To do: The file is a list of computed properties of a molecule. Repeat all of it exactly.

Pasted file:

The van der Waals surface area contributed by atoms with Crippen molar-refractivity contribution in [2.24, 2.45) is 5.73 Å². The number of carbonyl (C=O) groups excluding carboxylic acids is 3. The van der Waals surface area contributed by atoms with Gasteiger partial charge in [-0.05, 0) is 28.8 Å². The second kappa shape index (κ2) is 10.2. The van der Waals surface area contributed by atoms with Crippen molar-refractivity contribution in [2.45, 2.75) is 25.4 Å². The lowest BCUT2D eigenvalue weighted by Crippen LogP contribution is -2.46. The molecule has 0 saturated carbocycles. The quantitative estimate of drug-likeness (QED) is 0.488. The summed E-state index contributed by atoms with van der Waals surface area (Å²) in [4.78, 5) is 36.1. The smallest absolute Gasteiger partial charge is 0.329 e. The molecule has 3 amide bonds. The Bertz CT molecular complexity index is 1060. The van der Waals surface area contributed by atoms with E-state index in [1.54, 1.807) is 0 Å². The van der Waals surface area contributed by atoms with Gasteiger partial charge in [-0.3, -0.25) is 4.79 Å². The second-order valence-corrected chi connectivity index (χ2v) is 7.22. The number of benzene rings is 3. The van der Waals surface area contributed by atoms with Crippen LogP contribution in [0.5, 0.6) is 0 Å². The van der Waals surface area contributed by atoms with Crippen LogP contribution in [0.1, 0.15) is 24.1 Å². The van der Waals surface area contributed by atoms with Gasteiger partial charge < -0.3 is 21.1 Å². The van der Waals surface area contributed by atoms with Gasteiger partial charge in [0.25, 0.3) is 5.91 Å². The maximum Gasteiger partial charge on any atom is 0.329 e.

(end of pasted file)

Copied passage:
The van der Waals surface area contributed by atoms with Crippen molar-refractivity contribution in [2.24, 2.45) is 5.73 Å². The number of carbonyl (C=O) groups excluding carboxylic acids is 3. The van der Waals surface area contributed by atoms with Gasteiger partial charge in [-0.05, 0) is 28.8 Å². The second kappa shape index (κ2) is 10.2. The van der Waals surface area contributed by atoms with Crippen molar-refractivity contribution in [2.45, 2.75) is 25.4 Å². The lowest BCUT2D eigenvalue weighted by Crippen LogP contribution is -2.46. The molecule has 0 saturated carbocycles. The quantitative estimate of drug-likeness (QED) is 0.488. The summed E-state index contributed by atoms with van der Waals surface area (Å²) in [4.78, 5) is 36.1. The smallest absolute Gasteiger partial charge is 0.329 e. The molecule has 3 amide bonds. The Bertz CT molecular complexity index is 1060. The van der Waals surface area contributed by atoms with E-state index in [1.54, 1.807) is 0 Å². The van der Waals surface area contributed by atoms with Gasteiger partial charge in [-0.3, -0.25) is 4.79 Å². The second-order valence-corrected chi connectivity index (χ2v) is 7.22. The number of benzene rings is 3. The van der Waals surface area contributed by atoms with Crippen LogP contribution in [0.5, 0.6) is 0 Å². The van der Waals surface area contributed by atoms with Crippen LogP contribution in [0.1, 0.15) is 24.1 Å². The van der Waals surface area contributed by atoms with Gasteiger partial charge < -0.3 is 21.1 Å². The van der Waals surface area contributed by atoms with Gasteiger partial charge in [0.25, 0.3) is 5.91 Å². The maximum Gasteiger partial charge on any atom is 0.329 e.